A task force studying possible restrictions on the sale of puppies and kittens seemed deadlocked Tuesday, divided between animal rights activists and the pet shop industry.
During its next-to-last meeting, it seemed less likely that a consensus will emerge to recommend particular legislation to the General Assembly's Environment Committee, although the co-chairmen Rep. Brenda Kupchick and Sen. Bob Duff are still holding out hope.
"The greater public wants change in Connecticut," said Kupchick, R-Fairfield, during the two-hour meeting.
"Ultimately, at the end of the day, there's a philosophical difference," said Duff, D-Norwalk. "I think it is (best) for us to try to work on issues that we can at least agree on."
Annie Hornish, a former House member who is the state director of the Humane Society of the United States, said that pet stores "abide by very weak standards" to ensure puppies and dogs get proper exercise and veterinary care. "They don't see that as part of their purview."
"Bad breeders are largely unlicensed," said Charles Sewell, executive vice president for external affairs of the Pet Shops of America. "The people in the best position to judge are the vets. They are the professionals who provide us the reasonable assurance for the health of the animals."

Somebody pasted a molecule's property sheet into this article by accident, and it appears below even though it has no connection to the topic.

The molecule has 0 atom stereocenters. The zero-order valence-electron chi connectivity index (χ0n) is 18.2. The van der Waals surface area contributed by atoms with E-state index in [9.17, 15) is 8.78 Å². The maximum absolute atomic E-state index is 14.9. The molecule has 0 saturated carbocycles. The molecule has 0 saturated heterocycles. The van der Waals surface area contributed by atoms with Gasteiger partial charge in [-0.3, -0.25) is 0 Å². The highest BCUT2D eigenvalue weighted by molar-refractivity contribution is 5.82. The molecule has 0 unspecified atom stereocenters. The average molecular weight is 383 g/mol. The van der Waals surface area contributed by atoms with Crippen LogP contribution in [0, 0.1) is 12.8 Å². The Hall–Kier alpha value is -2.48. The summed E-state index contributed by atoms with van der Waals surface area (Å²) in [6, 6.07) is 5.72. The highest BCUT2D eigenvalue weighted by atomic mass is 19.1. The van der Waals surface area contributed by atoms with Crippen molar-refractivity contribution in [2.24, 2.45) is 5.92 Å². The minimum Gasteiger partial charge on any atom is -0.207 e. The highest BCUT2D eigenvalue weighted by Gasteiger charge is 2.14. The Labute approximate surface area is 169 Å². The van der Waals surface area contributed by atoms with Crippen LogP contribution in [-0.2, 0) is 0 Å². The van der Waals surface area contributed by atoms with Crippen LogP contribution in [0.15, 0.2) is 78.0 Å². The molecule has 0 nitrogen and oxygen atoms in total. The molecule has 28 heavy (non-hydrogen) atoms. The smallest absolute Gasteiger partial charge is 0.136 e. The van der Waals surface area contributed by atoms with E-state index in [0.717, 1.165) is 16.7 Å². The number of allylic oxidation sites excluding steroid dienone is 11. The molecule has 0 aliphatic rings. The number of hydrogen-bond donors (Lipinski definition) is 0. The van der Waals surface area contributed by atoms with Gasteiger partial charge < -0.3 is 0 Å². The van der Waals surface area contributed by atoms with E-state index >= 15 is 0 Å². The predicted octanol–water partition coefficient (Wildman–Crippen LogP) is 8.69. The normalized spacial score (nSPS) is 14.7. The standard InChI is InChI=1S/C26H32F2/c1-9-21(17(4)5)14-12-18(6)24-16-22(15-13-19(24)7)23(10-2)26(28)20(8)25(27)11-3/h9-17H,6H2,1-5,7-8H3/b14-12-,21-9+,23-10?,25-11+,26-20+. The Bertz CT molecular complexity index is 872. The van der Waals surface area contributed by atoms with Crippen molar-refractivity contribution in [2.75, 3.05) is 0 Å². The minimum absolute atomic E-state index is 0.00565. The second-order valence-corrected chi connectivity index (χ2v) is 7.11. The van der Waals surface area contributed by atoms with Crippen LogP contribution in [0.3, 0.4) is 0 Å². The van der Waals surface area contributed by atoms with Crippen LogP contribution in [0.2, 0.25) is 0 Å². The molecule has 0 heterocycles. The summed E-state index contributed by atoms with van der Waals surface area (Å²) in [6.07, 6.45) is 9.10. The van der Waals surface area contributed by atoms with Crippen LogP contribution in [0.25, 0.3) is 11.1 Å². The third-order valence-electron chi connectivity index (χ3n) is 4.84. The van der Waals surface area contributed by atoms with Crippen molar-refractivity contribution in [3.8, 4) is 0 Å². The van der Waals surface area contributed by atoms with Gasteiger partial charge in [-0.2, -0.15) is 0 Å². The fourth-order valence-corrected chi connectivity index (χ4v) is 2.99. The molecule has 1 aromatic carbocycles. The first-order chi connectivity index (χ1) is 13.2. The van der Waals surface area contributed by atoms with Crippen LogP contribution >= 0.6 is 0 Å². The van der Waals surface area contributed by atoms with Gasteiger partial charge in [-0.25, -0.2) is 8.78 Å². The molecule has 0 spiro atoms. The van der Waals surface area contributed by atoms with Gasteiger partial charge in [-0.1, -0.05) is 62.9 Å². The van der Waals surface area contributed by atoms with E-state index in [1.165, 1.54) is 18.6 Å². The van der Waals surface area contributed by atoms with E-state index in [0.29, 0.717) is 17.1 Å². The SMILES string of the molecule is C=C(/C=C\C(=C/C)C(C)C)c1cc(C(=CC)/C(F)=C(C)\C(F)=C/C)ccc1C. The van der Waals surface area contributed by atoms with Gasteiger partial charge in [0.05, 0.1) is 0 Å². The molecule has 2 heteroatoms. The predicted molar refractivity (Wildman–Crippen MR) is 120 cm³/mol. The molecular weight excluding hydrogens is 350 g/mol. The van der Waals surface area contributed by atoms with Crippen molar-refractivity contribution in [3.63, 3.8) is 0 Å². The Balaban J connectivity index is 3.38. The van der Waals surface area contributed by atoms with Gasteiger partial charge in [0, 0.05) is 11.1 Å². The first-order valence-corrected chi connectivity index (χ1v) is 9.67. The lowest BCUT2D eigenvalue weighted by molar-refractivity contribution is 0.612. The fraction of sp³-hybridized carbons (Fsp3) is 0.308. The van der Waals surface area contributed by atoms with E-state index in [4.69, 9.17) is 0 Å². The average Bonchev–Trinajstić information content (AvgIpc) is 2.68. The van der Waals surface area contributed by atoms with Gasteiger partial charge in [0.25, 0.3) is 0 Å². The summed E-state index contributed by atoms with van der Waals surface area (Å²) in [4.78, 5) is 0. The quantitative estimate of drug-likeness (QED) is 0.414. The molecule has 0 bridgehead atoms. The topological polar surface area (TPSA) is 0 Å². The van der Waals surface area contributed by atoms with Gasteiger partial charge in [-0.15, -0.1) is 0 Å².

The Sale of Cats and Dogs Task Force has held two public hearings, in which the state pet shop owners have said they only purchase puppies from reputable breeders. But animal rights activists cite incidents of abusive conditions among some Midwestern breeders, so-called puppy mills, as the reason to ban them from Connecticut.
But last year similar legislation failed, because of federal laws protecting interstate commerce.
Sewell warned that if pet shops are prohibited from selling puppies, their sale will go underground, onto Internet sites, including Craigslist.
"No one feels stronger than me that animals have to be protected," said Rep. Auden Grogins, D-Bridgeport, another task force member. "But how are we going to regulate these out-of-state breeders? That's the big issue here."
The panel's final meeting is scheduled for Jan. 23.
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